s also in that sound control panel. I'm gonna go into that and now you see, I can actually control the settings. This USB microphone, everything it needs is built inside here. There's no external controls, so we need to control it thought this. So we're gonna select our microphone. There it is, Samson Q2U, and you can set the output to be the microphone if you want because it has that monitor if you're gonna playback audio, but we're monitoring here, so you don't have to worry too much about that. What I would say is don't let your computer output through the speakers and play something, and have that go into your microphone, so the input is what we're actually looking for. So we've got our input and we're selected to the Samson Q2U, and you'll see format here, and it's 44.1, so that's basically a web standard for audio. That is what your final mp3, the mp3 is the file that your listener is going to get. This is where we're gonna end up. So we're just gonna set it to 44.1. They call this CD quality. I'm looking at you guys. You all have blank stares because you're like, what a CD? It's a shiny disk. (audience laughing) Embrace it because it means you're super young, and you have no idea what that means. They call it CD quality. We're gonna have to update that. We'll call it like iPod quality? Anyways, it's plenty for voice. It's exactly what you want, so 44.1 we're gonna set it up there. And like I said, it's also gonna be what your final mp3 is so we don't have to do any conversions. And from there those settings are pretty much, that's the computer interfacing this microphone. Now, what are we gonna record on? I'm gonna use some free software. We're on a budget. We got a nice affordable microphone. I'm going to go into Audacity. It's a free software. It's not what I use, but it can be used. Again your quality of your recording is not going to be determined by the price of your editor. So I would encourage you to try all the different editing systems. Adobe Edition, Hindenburg journalist, Audacity, garage band, logic pro 10, there's a lot. They all have free trials, so check out the one. Because again, what you learn on is probably what you're gonna stay on, and you're gonna be like, I learned on Audacity kinda looks like 1995 Microsoft, and I want to go to Edition, and so maybe start where you want to end up. So in Audacity, I'm just gonna go to here on a Mac, here I'm gonna go in the preferences, and let's see, we want to set up a few stages. There's a lot here, but we're only going to deal with a few. So right here in the devices, I'm gonna go to recording, and I'm gonna select my microphone. So the Samson Q2U. This is actually tethered in this case to those settings we already set up, and Audacity is sort of plugging into that, but we just want to make sure. That's why it's already selected here, so the Samson Q2U. I speak in monovoice. Uh, sorry guys, I just topped the microphone. I am conscious of that as an audio guy, my boom. So I speak in mono because I'm human, so I'm gonna put it to mono, and this buffer length, this is like, this is going to change for everyone's computer depending on how powerful your computer is, but I mentioned we're not monitoring from the computer, so you would set this low if you were trying to hear your voice through the computer and have it come back without it being delayed, and you talking like this. We're not doing that. We're getting our audio monitored right here. We can hear ourselves, and if you have a guest online, that's why you would set your output so you can hear it through this mic as well, but start it like 256 for your buffer. You might have to play around with this. But start at 256. You can go higher than that because, again, this is just giving the computer enough processing power to capture your voice and not create any issues, so 256 and above, it can be, you don't have to worry too much about what that is. Just don't set it too low, or you'll start getting drop outs and stuff because your computer can't really keep up. What else do we have here? Playback, we're not gonna do. Recording. So this one, in Audacity, so let me tell you that all these settings you're gonna find in whatever editing, recording app you're going to use. They just might be labeled something different. But they're pretty standard. The 44.1, you select your device input. This software play through of the input. This is like, I wanna monitor the app. It'll send the audio from the app back to. We don't want to hear that, so I just uncheck that. And then quality 441, there's that one as we set that up before, but if you need to reset it here, if it's set to something else, you go to 441 and then this is sending 16 bit, so I'm just gonna match it. If you know what the bit depth is of your device. This is generally like 24. This is 16. 16 is plenty. The internet is yelling at me right now because they're like, dude, you gotta do 24, but I'm gonna match the device. In this case, it's 16 so that's gonna be good. Again, CD, that beautiful CD quality. And this one is a little, the interface here, so this meter dB range. This I have here for a special reason, and I'm gonna set this to -60 dB, and let me show you why. This is like a little tip. So that noise we talked about that could be in your room. If we click the monitoring. I don't use Audacity. There's our microphone, so I'm talking into the microphone. You see it's going around -12. That's gonna be good And when I don't talk, everyone hold their breath. See the meter disappear? That -60 dB if you see these numbers, the lowest that we're seeing is -60 dB. We can set that to -96 whatever, but when I don't talk into the microphone, and I look at that and I'm not seeing any green bar. It's not picking up any audio above 60 dB, I have an awesome space. That noise floor, you're good. If you're seeing it bounce above 60 dB, you probably have something in your room. There's a fan on. There's a buzz. This happened to me just the other day actually. I was setting up for this and what is going on? And it was this microphone was on the desk and picking up interference. So I like to see the audio when I'm not talking go below, and that's in a quiet environment. If you were in a coffee shop, obviously you're gonna have audio levels, right? In that case, when we get to the gain stage, we're going to just set it up for our voice, and we're less concerned with the background noise cause it's part of the podcast. But in your studio setup, just this one tip, 60 dB if you're below that. It's nice a quiet in here, so kudos creative live for having a nice environment. Even when we've got all this stuff. I hear a fan and it's not being picked up. So that is telling me that this microphone is doing a great job of rejecting. So you guys probably here whatever that is. Normally, I'm like I'm turning that off. My mic's not really-- I would still turn it off, but you can see it's not really being picked up. So that's cool, alright. Audio recording, our recorder setup. So kind of a lot of the same settings, but a little different for our recorder. So I think you're gonna get a cool shot of this overhead. I'm gonna turn this on and again, just some general settings you're gonna apply to pretty much any audio recorder. My menu items on this DR60D are going to look different. Look how cool that is. It's gonna look different but you're gonna have the same settings in your audio recorder. So the recorder, I go into the menu, and the first thing I got here is record mode, so depending on how many microphones you have going into this one. We have one, so we're only using one of the channels. That one and this one is empty. So I can do a cool thing. A lot of audio recorders have this dual stereo options. Let's see, hold on, I want dual mono. So essentially what this is doing, you can see this channel is my mic channel, and the other channel that I'm not using is being used to record a signal that is -12 dB quieter. So if I screw up and I peak my audio on my primary channel, I have another track that's being recorded at 12 dB less, so I am saved. Because if you clip your audio, it's the waveform is being cut off, it's distorted, it's gone, right? You're not really going to fix that. Some good editing apps, you can help it, but mostly just don't do it. In digital, it's like death of your audio. So we don't want to clip, so it gives us a protection track. You wanna know the honest truth is why this is here? These have digital limiters in them. They're not that good so you can set a limiter to try to protect you. It can still be peaked and clipped. It can still happen. So they give us protection track because their limiters aren't as good. In a previous class I showed this Sennheiser, I mean, Sennheiser is a brand. The sound devices mixed pre, which I sort of said is a professional amazing device. It has analog limiters. It stops the signal before it gets transmitted into digital, and you pretty much can't make it peak. So guess what? They don't give you this protection track because their limiter is so good. So that's what's going on there. It's a cool option if you have it. If you have two people plugged into this microphone, you're gonna select a different setting. So you're just gonna go to either this four channel or like a dual stereo and this one actually looks like it will give us a -12, so just depends on how many people you have in there. What record mode you set up, but mostly it's just going to be mono and you. So the input setting, you can set a limiter if you have one. Still good to use it. I've got the limiter off here, but we can just turn on a limiter, and we're good. And then the um, we'll deal with gain in a minute, but this is also where you get to your gain. The record setting. So in here you're gonna find the quality. This is waves. So if you have the option to record mp3, don't do it. Record wave. That's an uncompressed file. It's basically raw. We're getting all the bits that are going in, and then we'll process that in our editing system, and then we'll compress it out to mp which says there's stuff in here I'm gonna throw away this information and it's a small file for your audience. You want to deliver-- people upload waves to their audio hosts for pod, it's not going to work and it's a massive file, and you eat up all your hosting space that you're paying for. So record in wave, you'll deliver in mp3. Back to that sample rate, 44.1, again there it is. That sort of option I talked about. Let's see if I can get back there. This monitor is off. That is if I have to arm, so this one you have to press twice. You can't see it on here, but that's flashing. So that means that it's ready to record, but it's not recording. I have to hit it again to record. So if I don't monitor, if I don't arm this to record, I'm not hearing me in my headphones. So I'm like something's wrong, so hopefully that's a cue to be like, oh hey, press record. Cause that'll happen. You won't press record, and you'll just talk for an hour, and you'll be like, oh my god, it's not there, which is a horrible feeling. So that just sort of helping you, if your recorder is able to do that. I like to set that up that way. And then, we have some others. This here if your recorder will let you choose. Where is the battery type? Just match whatever batteries you have lithium in here, you have alkaline batteries. Match it to what batteries you have in your system. That little battery indicator up here will be more accurate when it knows what kind of batteries you have inside. So you don't want to be fooled by that. It says hey, I have two bars and it just runs out on you. So match that to the type of battery you have and then initialize is where I would format my card, so consider doing that once in a while just to kind of clean up your card, but also to make sure you have enough space. So that's some basic settings on the recorder.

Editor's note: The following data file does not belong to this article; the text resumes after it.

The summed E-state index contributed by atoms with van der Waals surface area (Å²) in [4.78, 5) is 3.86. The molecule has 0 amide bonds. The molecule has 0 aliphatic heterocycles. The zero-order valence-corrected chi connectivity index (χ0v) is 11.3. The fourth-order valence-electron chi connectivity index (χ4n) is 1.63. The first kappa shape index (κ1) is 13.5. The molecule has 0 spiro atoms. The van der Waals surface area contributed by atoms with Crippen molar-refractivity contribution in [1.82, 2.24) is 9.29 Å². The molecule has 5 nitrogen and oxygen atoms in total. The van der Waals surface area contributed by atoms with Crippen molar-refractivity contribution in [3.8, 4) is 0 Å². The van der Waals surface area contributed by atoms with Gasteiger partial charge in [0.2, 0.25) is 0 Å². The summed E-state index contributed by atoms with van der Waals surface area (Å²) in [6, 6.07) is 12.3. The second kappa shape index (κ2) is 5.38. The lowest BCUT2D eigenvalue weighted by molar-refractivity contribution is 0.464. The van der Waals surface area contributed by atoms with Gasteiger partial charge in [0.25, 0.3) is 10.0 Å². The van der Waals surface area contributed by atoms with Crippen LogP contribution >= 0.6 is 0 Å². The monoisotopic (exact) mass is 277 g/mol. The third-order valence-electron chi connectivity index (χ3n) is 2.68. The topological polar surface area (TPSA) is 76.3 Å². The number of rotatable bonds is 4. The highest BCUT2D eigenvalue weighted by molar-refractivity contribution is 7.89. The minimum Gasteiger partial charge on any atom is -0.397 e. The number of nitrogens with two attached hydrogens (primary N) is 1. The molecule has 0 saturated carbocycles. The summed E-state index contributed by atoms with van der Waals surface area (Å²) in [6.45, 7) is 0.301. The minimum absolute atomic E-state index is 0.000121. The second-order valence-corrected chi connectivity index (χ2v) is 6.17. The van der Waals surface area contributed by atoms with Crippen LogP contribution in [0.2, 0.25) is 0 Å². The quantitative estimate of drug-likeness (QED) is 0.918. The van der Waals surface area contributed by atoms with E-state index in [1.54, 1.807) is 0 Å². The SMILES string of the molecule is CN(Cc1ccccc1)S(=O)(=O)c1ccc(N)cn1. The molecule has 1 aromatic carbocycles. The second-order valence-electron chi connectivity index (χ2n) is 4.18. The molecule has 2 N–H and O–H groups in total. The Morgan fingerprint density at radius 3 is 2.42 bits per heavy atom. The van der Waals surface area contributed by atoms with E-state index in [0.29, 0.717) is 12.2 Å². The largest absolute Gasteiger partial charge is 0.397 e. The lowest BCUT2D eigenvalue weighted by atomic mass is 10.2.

Ratings and Reviews
Julio Lemmen Meyer
Great detailed information and technical best practices for the new podcaster. Ray is a great teacher. He explains complicated technical stuff in an easy to follow way. I got a lot of value from this class. I am sure that it will allow me to avoid and headaches and some time consuming mistakes in the future. Thanks Ray!
Chrissy Gabelman Dunham
Such a Great Course! Wish I would have had this before I started my podcast and bought the wrong equipment, twice, LOL! SO Good!
Ray had a lot of information to cover in a short amount of time and he was generous with his hard-earned insights, well-organized and offered detailed information on hardware. He did a great job talking about the must-haves as well as the great-to-have-when-you're-ready items.